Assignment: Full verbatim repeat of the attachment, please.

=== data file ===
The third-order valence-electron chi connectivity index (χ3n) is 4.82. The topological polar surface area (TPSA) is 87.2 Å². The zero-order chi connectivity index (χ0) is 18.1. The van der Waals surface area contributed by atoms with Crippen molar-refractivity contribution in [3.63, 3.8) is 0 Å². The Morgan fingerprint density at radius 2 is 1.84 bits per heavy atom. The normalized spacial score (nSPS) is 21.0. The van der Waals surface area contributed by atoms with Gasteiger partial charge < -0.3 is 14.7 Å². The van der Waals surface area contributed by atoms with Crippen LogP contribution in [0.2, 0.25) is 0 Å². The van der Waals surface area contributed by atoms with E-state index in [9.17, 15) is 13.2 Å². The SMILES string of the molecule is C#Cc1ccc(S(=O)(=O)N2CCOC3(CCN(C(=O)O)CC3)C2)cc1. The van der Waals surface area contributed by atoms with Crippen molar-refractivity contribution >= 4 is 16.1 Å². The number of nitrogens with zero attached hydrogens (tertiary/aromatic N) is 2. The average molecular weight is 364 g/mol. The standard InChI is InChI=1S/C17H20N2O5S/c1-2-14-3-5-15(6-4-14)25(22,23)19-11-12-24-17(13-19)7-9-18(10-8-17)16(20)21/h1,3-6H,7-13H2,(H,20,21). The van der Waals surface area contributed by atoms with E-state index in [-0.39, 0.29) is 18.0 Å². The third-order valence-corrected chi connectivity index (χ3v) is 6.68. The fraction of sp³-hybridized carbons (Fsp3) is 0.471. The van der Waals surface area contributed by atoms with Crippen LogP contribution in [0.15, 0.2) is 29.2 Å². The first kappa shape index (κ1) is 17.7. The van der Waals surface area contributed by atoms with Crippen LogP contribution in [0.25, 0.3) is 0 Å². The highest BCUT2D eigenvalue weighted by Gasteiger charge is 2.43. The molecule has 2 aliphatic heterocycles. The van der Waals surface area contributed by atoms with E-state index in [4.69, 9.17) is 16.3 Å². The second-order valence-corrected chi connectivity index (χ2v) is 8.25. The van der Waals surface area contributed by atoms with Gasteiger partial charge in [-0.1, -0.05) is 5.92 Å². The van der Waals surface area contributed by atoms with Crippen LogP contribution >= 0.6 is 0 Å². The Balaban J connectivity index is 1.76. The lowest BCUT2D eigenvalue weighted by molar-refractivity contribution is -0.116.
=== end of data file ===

The third-order valence-electron chi connectivity index (χ3n) is 4.82. The topological polar surface area (TPSA) is 87.2 Å². The zero-order chi connectivity index (χ0) is 18.1. The van der Waals surface area contributed by atoms with Crippen molar-refractivity contribution in [3.63, 3.8) is 0 Å². The Morgan fingerprint density at radius 2 is 1.84 bits per heavy atom. The normalized spacial score (nSPS) is 21.0. The van der Waals surface area contributed by atoms with Gasteiger partial charge < -0.3 is 14.7 Å². The van der Waals surface area contributed by atoms with Crippen LogP contribution in [0.2, 0.25) is 0 Å². The van der Waals surface area contributed by atoms with E-state index in [9.17, 15) is 13.2 Å². The SMILES string of the molecule is C#Cc1ccc(S(=O)(=O)N2CCOC3(CCN(C(=O)O)CC3)C2)cc1. The van der Waals surface area contributed by atoms with Crippen molar-refractivity contribution >= 4 is 16.1 Å². The number of nitrogens with zero attached hydrogens (tertiary/aromatic N) is 2. The average molecular weight is 364 g/mol. The standard InChI is InChI=1S/C17H20N2O5S/c1-2-14-3-5-15(6-4-14)25(22,23)19-11-12-24-17(13-19)7-9-18(10-8-17)16(20)21/h1,3-6H,7-13H2,(H,20,21). The van der Waals surface area contributed by atoms with E-state index in [-0.39, 0.29) is 18.0 Å². The third-order valence-corrected chi connectivity index (χ3v) is 6.68. The fraction of sp³-hybridized carbons (Fsp3) is 0.471. The van der Waals surface area contributed by atoms with Crippen LogP contribution in [0.15, 0.2) is 29.2 Å². The first kappa shape index (κ1) is 17.7. The van der Waals surface area contributed by atoms with Crippen LogP contribution in [0.25, 0.3) is 0 Å². The highest BCUT2D eigenvalue weighted by Gasteiger charge is 2.43. The molecule has 2 aliphatic heterocycles. The van der Waals surface area contributed by atoms with E-state index in [4.69, 9.17) is 16.3 Å². The second-order valence-corrected chi connectivity index (χ2v) is 8.25. The van der Waals surface area contributed by atoms with Gasteiger partial charge in [-0.1, -0.05) is 5.92 Å². The van der Waals surface area contributed by atoms with Crippen LogP contribution >= 0.6 is 0 Å². The Balaban J connectivity index is 1.76. The lowest BCUT2D eigenvalue weighted by molar-refractivity contribution is -0.116.